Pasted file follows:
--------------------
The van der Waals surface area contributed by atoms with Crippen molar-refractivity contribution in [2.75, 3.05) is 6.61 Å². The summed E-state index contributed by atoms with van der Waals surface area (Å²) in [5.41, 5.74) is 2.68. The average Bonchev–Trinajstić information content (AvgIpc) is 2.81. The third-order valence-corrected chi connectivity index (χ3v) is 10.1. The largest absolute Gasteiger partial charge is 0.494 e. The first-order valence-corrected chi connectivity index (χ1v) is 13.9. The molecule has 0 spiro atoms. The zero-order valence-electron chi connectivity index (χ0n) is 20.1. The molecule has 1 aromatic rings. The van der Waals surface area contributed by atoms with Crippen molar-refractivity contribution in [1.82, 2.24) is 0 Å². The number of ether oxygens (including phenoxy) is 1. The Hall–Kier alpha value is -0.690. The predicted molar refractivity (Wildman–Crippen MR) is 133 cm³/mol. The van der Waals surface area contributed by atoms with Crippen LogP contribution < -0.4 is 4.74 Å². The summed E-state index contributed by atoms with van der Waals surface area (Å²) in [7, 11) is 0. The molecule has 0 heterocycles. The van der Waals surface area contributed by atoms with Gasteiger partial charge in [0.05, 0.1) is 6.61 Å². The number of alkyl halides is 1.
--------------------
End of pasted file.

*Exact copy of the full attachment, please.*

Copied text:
The van der Waals surface area contributed by atoms with Crippen molar-refractivity contribution in [2.75, 3.05) is 6.61 Å². The summed E-state index contributed by atoms with van der Waals surface area (Å²) in [5.41, 5.74) is 2.68. The average Bonchev–Trinajstić information content (AvgIpc) is 2.81. The third-order valence-corrected chi connectivity index (χ3v) is 10.1. The largest absolute Gasteiger partial charge is 0.494 e. The first-order valence-corrected chi connectivity index (χ1v) is 13.9. The molecule has 0 spiro atoms. The zero-order valence-electron chi connectivity index (χ0n) is 20.1. The molecule has 1 aromatic rings. The van der Waals surface area contributed by atoms with Crippen molar-refractivity contribution in [1.82, 2.24) is 0 Å². The number of ether oxygens (including phenoxy) is 1. The Hall–Kier alpha value is -0.690. The predicted molar refractivity (Wildman–Crippen MR) is 133 cm³/mol. The van der Waals surface area contributed by atoms with Crippen LogP contribution < -0.4 is 4.74 Å². The summed E-state index contributed by atoms with van der Waals surface area (Å²) in [7, 11) is 0. The molecule has 0 heterocycles. The van der Waals surface area contributed by atoms with Gasteiger partial charge in [0.05, 0.1) is 6.61 Å². The number of alkyl halides is 1.